for mixed clarinet quartet
Two Rhapsodies on Found Titles is an adaptation of an earlier piece of the same title that I composed some years for clarinet and digital delay. I have withdrawn that version and rewritten the piece for clarinet quartet because I really didn’t understand how a digital delay works then (not that I do now, really), and the piece was simply not performable as written.
My colleague at the University of Louisville School Music, Dallas Tidwell, had asked me to write a piece for the Commonwealth Clarinet Quartet, a group made up of clarinet teachers at several universities in the region, and this seemed like a way to resurrect the older piece in a more practical form. The revised version was done in the fall of 2009 while my wife and I were on sabbatical in London, and the computer version of the score finished in 2010. The first movement attempts to recreate many of the echo effects I was going after with the digital delay, while the second does so in only a few places. Likewise the first movement adheres fairly strictly to the form of the original, while the second takes the original material and reworks it fairly freely.
Like many composers I have an “idea file” in which I keep notes for future projects: requests or suggestions from friends, poems to set to music, etc. Among other things, I keep lists of phrases I have found which I think might someday make interesting titles for compositions or movements. Among these “found titles” are those used for these rhapsodies. Wisps of Nebulosity comes from one of Carl Sagan’s Cosmos television programs. This will probably not surprise anyone.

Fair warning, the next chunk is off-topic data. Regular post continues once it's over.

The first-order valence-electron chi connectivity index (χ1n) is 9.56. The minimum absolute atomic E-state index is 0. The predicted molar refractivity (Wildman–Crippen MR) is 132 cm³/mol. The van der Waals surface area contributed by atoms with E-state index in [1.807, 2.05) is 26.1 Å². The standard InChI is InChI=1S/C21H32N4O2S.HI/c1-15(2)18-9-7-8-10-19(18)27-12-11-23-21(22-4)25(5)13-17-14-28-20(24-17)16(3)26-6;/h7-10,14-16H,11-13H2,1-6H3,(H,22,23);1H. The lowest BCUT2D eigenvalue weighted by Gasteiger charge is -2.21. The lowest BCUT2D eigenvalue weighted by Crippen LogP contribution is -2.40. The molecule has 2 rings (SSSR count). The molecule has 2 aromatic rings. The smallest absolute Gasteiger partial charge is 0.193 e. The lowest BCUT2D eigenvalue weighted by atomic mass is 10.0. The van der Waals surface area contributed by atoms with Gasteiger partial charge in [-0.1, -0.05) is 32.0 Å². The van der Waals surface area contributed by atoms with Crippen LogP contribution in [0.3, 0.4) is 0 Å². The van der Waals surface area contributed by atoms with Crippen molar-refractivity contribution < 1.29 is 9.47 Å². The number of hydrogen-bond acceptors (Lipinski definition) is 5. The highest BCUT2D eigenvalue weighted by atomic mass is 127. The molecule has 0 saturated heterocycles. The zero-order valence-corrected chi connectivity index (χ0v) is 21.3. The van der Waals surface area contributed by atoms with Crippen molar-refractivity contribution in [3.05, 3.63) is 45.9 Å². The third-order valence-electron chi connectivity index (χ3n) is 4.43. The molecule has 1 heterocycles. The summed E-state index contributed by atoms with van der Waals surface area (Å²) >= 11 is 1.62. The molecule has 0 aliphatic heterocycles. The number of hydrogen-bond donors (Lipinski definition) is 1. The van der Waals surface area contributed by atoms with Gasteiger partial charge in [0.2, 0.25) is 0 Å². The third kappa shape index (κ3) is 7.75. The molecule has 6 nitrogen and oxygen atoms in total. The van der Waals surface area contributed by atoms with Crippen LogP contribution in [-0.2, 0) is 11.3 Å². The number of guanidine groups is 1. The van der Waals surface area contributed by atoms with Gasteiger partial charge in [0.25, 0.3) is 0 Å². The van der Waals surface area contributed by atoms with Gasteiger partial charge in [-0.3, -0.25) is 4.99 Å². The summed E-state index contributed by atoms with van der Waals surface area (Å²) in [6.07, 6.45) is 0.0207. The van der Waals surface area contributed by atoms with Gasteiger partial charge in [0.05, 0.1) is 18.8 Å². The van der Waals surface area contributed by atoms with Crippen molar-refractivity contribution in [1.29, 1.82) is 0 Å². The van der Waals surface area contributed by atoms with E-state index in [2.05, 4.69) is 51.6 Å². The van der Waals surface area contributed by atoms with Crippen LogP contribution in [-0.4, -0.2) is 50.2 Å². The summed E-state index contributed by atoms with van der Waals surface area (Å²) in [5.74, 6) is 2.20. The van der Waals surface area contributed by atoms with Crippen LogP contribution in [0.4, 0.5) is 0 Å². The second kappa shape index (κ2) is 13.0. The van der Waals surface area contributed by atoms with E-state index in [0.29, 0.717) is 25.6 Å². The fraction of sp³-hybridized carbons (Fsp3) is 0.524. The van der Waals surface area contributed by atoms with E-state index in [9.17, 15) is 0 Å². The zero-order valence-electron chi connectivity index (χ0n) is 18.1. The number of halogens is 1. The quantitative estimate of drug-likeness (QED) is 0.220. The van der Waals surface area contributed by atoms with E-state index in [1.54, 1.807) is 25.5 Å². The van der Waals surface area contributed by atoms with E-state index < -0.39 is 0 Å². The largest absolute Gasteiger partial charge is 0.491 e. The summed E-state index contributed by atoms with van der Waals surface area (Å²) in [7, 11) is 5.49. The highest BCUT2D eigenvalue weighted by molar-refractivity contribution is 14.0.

I came across the phrase The Lonesome Seas of Winter while listening to field recordings of folk singers in the Indiana University Archives of Traditional Music. I heard a singer announce the title of her next song, and immediately turned off the tape recorder. I knew I would want to use this phrase as a title, but I found the words so evocative I didn’t want to hear the melody or text of the song itself, preferring to let the title alone provide inspiration. Later, in reading the written documentation that accompanied the recording (made by Alan Lomax in the 1930s), I found that I had misheard the title: it was, in fact, The Lonesome Scenes of Winter. However, I liked my mistaken version so much that I decided to keep it.
The first movement is in free tempo almost all the way through, with the performers often echoing each other. It features long, rhapsodic lines and gradually builds up to a large climax with rolling waves of sound, then winds it way down again to a quite conclusion. The second movement is fast, scurrying and mostly quiet, with a few outbursts of louder volume. After the climax, the opening music is presented backwards, leading to the sort of ambiguous “non-ending” ending so favored by contemporary composers.